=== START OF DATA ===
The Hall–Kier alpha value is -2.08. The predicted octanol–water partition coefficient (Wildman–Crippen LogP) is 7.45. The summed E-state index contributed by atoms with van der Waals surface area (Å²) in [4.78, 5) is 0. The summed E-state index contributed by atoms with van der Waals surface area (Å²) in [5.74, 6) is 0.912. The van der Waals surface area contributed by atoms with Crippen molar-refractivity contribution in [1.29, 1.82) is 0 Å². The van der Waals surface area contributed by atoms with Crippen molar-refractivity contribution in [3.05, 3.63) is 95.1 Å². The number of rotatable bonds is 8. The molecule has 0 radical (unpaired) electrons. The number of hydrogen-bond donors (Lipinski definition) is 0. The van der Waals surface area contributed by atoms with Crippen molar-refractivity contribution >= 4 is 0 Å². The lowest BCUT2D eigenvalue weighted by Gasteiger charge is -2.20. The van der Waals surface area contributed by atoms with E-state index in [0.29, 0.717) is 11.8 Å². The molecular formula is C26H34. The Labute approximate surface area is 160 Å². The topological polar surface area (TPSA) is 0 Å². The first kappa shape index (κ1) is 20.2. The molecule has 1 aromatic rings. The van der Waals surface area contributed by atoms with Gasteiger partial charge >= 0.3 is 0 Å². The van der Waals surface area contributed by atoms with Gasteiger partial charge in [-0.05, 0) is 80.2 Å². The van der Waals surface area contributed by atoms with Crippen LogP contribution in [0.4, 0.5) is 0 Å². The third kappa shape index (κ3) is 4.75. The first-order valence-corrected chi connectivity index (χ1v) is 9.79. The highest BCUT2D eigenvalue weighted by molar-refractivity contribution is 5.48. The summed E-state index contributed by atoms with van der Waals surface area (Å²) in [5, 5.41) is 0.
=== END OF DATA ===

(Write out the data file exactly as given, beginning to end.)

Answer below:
The Hall–Kier alpha value is -2.08. The predicted octanol–water partition coefficient (Wildman–Crippen LogP) is 7.45. The summed E-state index contributed by atoms with van der Waals surface area (Å²) in [4.78, 5) is 0. The summed E-state index contributed by atoms with van der Waals surface area (Å²) in [5.74, 6) is 0.912. The van der Waals surface area contributed by atoms with Crippen molar-refractivity contribution in [1.29, 1.82) is 0 Å². The van der Waals surface area contributed by atoms with Crippen molar-refractivity contribution in [3.05, 3.63) is 95.1 Å². The number of rotatable bonds is 8. The molecule has 0 radical (unpaired) electrons. The number of hydrogen-bond donors (Lipinski definition) is 0. The van der Waals surface area contributed by atoms with Crippen molar-refractivity contribution >= 4 is 0 Å². The lowest BCUT2D eigenvalue weighted by Gasteiger charge is -2.20. The van der Waals surface area contributed by atoms with E-state index in [0.29, 0.717) is 11.8 Å². The molecular formula is C26H34. The Labute approximate surface area is 160 Å². The topological polar surface area (TPSA) is 0 Å². The first kappa shape index (κ1) is 20.2. The molecule has 1 aromatic rings. The van der Waals surface area contributed by atoms with Gasteiger partial charge >= 0.3 is 0 Å². The van der Waals surface area contributed by atoms with Gasteiger partial charge in [-0.05, 0) is 80.2 Å². The van der Waals surface area contributed by atoms with Crippen LogP contribution in [0.4, 0.5) is 0 Å². The third kappa shape index (κ3) is 4.75. The first-order valence-corrected chi connectivity index (χ1v) is 9.79. The highest BCUT2D eigenvalue weighted by molar-refractivity contribution is 5.48. The summed E-state index contributed by atoms with van der Waals surface area (Å²) in [5, 5.41) is 0.